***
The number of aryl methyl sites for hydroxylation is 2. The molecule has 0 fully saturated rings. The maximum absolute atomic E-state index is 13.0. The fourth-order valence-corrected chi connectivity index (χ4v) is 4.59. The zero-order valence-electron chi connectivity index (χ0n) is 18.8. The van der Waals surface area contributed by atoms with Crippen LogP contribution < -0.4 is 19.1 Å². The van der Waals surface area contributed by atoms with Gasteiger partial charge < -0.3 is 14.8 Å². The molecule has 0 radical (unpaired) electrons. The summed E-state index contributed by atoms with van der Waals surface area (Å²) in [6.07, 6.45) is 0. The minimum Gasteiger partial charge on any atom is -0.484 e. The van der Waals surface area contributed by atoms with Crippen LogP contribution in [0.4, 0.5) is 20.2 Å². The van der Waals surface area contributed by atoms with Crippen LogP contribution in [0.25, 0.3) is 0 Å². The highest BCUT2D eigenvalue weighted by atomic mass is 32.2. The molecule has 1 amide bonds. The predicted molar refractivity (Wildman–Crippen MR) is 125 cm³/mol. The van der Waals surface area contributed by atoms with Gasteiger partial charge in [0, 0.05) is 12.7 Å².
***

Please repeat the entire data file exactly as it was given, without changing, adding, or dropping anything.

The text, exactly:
The number of aryl methyl sites for hydroxylation is 2. The molecule has 0 fully saturated rings. The maximum absolute atomic E-state index is 13.0. The fourth-order valence-corrected chi connectivity index (χ4v) is 4.59. The zero-order valence-electron chi connectivity index (χ0n) is 18.8. The van der Waals surface area contributed by atoms with Crippen LogP contribution < -0.4 is 19.1 Å². The van der Waals surface area contributed by atoms with Gasteiger partial charge < -0.3 is 14.8 Å². The molecule has 0 radical (unpaired) electrons. The summed E-state index contributed by atoms with van der Waals surface area (Å²) in [6.07, 6.45) is 0. The minimum Gasteiger partial charge on any atom is -0.484 e. The van der Waals surface area contributed by atoms with Crippen LogP contribution in [0.4, 0.5) is 20.2 Å². The van der Waals surface area contributed by atoms with Crippen LogP contribution in [0.25, 0.3) is 0 Å². The highest BCUT2D eigenvalue weighted by atomic mass is 32.2. The molecule has 1 amide bonds. The predicted molar refractivity (Wildman–Crippen MR) is 125 cm³/mol. The van der Waals surface area contributed by atoms with Gasteiger partial charge in [0, 0.05) is 12.7 Å².